East Lansing, Michigan, becomes a ghost town during spring break. Families head south, often to the theme parks in Orlando. A week later, the Midwesterners return sunburned and bereft of disposable income, and, urological surgeon David Wartinger noticed, some also come home with fewer kidney stones.
Wartinger is a professor emeritus at Michigan State, where he has dealt for decades with the scourge of kidney stones, which affect around one in 10 people at some point in life. Most are small, and they pass through us without issue. But many linger in our kidneys and grow, sending hundreds of thousands of people to emergency rooms and costing around $3.8 billion every year in treatment and extraction. The pain of passing a larger stone is often compared to child birth.
For years in practice, Wartinger noticed anecdotal reports from patients who had passed small kidney stones during and immediately after visiting the Disney theme parks. It was a correlation he might not have noticed in another place, he told me: “This mass migration helped bring it to my attention.”
But one particular gentleman really inspired Wartinger. The man rode Big Thunder Mountain Railroad at Disney’s Magic Kingdom, and then passed a small stone. Then he did it again and passed another. And then another. “That was just too powerful to ignore,” Wartinger said. “I’d been hearing these anecdotal stories for a couple years, and then I thought, okay, there’s really something here.”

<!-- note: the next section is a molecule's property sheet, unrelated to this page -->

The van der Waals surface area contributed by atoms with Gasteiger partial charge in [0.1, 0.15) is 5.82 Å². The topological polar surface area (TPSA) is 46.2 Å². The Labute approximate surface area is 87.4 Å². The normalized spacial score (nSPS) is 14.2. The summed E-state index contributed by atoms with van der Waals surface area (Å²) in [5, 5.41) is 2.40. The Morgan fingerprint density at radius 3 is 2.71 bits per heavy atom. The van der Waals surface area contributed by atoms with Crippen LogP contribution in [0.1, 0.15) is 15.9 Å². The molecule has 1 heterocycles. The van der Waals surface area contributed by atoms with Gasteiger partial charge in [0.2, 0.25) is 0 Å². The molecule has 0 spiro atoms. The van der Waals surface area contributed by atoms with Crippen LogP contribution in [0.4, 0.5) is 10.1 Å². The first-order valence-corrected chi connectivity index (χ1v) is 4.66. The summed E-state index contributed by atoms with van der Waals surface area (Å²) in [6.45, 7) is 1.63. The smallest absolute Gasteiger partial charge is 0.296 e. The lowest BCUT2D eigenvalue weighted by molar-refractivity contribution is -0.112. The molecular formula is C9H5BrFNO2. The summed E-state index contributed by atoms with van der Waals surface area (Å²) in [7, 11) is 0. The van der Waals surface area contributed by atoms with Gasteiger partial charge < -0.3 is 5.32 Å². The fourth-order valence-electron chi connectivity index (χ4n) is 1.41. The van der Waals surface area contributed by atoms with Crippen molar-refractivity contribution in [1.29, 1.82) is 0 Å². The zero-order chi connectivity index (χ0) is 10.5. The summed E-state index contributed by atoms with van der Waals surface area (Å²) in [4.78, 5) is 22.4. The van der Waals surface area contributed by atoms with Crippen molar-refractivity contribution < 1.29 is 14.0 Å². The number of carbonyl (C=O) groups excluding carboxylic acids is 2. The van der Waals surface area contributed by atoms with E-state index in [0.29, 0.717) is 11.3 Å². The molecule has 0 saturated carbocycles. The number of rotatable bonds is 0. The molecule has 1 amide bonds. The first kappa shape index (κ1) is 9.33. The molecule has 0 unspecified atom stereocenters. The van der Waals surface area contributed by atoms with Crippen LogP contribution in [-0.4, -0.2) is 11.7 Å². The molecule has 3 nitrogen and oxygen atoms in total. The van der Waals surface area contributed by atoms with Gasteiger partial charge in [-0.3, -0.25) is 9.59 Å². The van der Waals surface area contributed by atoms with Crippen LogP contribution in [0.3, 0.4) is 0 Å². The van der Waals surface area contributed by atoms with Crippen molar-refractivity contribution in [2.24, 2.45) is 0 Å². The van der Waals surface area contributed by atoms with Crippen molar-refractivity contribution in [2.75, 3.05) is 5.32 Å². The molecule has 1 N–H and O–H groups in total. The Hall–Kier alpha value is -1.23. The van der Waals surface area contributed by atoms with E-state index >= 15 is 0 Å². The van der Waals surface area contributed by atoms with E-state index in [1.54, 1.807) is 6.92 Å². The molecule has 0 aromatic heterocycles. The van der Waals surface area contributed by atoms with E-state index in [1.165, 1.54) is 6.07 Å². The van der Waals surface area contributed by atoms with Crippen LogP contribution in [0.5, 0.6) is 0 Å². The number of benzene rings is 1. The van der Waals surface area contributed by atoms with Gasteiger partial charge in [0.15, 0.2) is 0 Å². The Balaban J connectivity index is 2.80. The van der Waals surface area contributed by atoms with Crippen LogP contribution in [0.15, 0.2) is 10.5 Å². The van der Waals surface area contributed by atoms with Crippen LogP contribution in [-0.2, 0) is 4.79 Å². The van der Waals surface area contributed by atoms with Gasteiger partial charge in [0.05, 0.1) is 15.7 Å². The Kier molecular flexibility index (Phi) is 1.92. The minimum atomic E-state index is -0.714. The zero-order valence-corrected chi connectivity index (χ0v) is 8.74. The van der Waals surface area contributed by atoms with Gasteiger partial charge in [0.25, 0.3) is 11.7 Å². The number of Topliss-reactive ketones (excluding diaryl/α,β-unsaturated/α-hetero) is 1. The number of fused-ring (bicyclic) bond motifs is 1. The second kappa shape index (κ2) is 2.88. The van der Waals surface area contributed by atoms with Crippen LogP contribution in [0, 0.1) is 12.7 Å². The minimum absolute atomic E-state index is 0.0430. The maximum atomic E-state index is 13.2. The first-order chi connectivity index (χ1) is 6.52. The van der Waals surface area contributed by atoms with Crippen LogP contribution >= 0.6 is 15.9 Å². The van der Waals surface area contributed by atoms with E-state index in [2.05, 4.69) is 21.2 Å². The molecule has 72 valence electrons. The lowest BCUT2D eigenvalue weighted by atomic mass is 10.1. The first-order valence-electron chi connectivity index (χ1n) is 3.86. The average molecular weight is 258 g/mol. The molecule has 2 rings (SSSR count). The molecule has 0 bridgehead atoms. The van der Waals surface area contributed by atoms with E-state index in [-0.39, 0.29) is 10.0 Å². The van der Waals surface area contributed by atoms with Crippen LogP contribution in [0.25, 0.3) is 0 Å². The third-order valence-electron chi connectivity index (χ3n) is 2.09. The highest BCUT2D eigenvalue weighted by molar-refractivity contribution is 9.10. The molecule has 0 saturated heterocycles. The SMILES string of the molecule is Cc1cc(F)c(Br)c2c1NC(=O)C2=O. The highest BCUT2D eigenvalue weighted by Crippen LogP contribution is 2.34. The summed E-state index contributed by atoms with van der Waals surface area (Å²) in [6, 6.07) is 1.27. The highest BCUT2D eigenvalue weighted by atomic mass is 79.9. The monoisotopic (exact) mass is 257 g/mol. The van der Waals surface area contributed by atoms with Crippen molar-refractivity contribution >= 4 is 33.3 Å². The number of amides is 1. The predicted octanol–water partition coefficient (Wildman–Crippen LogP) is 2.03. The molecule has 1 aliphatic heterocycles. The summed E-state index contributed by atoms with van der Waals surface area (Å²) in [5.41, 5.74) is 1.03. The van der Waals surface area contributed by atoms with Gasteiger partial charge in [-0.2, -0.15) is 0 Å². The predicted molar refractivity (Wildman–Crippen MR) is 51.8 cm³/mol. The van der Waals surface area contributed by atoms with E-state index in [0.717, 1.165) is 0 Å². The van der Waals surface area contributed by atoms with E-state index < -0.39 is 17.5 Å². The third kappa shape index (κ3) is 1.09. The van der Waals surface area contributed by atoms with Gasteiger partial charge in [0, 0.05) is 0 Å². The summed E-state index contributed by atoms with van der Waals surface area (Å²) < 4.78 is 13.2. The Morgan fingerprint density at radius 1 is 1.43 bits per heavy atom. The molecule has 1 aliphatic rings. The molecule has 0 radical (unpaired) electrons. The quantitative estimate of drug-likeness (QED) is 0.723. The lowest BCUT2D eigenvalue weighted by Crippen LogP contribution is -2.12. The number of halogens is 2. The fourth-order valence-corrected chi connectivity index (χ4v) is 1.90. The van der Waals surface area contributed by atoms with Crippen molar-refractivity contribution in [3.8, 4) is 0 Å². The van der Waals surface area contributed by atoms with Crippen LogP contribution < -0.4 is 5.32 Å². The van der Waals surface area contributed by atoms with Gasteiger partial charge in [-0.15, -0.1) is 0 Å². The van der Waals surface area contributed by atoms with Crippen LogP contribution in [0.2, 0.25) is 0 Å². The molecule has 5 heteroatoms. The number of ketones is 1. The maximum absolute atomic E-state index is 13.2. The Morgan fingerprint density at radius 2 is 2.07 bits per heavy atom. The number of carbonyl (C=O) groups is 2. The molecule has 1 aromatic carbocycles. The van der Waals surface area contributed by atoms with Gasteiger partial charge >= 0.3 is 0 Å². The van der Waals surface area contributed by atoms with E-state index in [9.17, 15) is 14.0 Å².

If there were a way to make people pass stones while they were still small, Wartinger realized, the potential benefits could be enormous.
So Wartinger compiled people’s stories, and he realized that the common factor was having ridden Big Thunder Mountain Railroad. He found anecdotal reports of people passing stones after bungee jumping, but no research on this bodily-movement approach. So he decided to take things into his own hands and do a proper study.
First, Wartinger used a 3-D printer to create a clear silicone model of that three-time-stone patient’s kidney. He then filled the kidney with stones and urine. (Not real urine, I assumed, as I know the park already has plenty.) Then he and colleague Marc Mitchell bought two tickets and flew to Orlando.